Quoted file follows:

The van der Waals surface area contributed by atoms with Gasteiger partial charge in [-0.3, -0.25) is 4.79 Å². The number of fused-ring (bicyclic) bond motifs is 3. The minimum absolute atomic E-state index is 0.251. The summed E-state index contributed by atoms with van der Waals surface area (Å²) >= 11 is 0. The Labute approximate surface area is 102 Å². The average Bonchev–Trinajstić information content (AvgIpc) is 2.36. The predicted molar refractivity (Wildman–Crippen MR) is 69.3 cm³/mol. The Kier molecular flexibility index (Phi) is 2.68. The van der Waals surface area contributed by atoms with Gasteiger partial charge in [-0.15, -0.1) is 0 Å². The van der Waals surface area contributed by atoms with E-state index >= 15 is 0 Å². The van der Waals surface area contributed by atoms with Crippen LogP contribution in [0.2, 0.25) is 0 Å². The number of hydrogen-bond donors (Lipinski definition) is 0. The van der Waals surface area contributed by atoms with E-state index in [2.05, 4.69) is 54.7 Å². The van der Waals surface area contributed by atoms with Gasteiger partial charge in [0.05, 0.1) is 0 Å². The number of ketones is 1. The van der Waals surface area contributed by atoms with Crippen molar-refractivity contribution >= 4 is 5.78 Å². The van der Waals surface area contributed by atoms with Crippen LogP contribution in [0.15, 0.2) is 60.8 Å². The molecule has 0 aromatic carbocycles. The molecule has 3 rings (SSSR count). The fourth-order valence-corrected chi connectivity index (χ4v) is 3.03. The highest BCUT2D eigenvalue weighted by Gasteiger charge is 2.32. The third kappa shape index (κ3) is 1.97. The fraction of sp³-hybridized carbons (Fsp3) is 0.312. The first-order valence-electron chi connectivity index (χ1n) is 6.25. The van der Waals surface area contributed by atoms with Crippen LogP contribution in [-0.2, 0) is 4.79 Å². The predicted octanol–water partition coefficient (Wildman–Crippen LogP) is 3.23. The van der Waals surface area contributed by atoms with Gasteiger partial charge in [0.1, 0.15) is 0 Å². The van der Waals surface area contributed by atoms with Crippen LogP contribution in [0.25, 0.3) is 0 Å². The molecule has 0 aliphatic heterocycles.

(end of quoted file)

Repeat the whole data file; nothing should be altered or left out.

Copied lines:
The van der Waals surface area contributed by atoms with Gasteiger partial charge in [-0.3, -0.25) is 4.79 Å². The number of fused-ring (bicyclic) bond motifs is 3. The minimum absolute atomic E-state index is 0.251. The summed E-state index contributed by atoms with van der Waals surface area (Å²) >= 11 is 0. The Labute approximate surface area is 102 Å². The average Bonchev–Trinajstić information content (AvgIpc) is 2.36. The predicted molar refractivity (Wildman–Crippen MR) is 69.3 cm³/mol. The Kier molecular flexibility index (Phi) is 2.68. The van der Waals surface area contributed by atoms with Gasteiger partial charge in [-0.15, -0.1) is 0 Å². The van der Waals surface area contributed by atoms with E-state index >= 15 is 0 Å². The van der Waals surface area contributed by atoms with Crippen LogP contribution in [0.2, 0.25) is 0 Å². The number of hydrogen-bond donors (Lipinski definition) is 0. The van der Waals surface area contributed by atoms with E-state index in [2.05, 4.69) is 54.7 Å². The van der Waals surface area contributed by atoms with Gasteiger partial charge in [0.05, 0.1) is 0 Å². The number of ketones is 1. The van der Waals surface area contributed by atoms with Crippen molar-refractivity contribution >= 4 is 5.78 Å². The van der Waals surface area contributed by atoms with Crippen LogP contribution in [0.15, 0.2) is 60.8 Å². The molecule has 0 aromatic carbocycles. The molecule has 3 rings (SSSR count). The fourth-order valence-corrected chi connectivity index (χ4v) is 3.03. The highest BCUT2D eigenvalue weighted by Gasteiger charge is 2.32. The third kappa shape index (κ3) is 1.97. The fraction of sp³-hybridized carbons (Fsp3) is 0.312. The first-order valence-electron chi connectivity index (χ1n) is 6.25. The van der Waals surface area contributed by atoms with Crippen LogP contribution in [-0.2, 0) is 4.79 Å². The predicted octanol–water partition coefficient (Wildman–Crippen LogP) is 3.23. The van der Waals surface area contributed by atoms with Gasteiger partial charge in [0.1, 0.15) is 0 Å². The van der Waals surface area contributed by atoms with Crippen LogP contribution in [0.25, 0.3) is 0 Å². The molecule has 0 aliphatic heterocycles.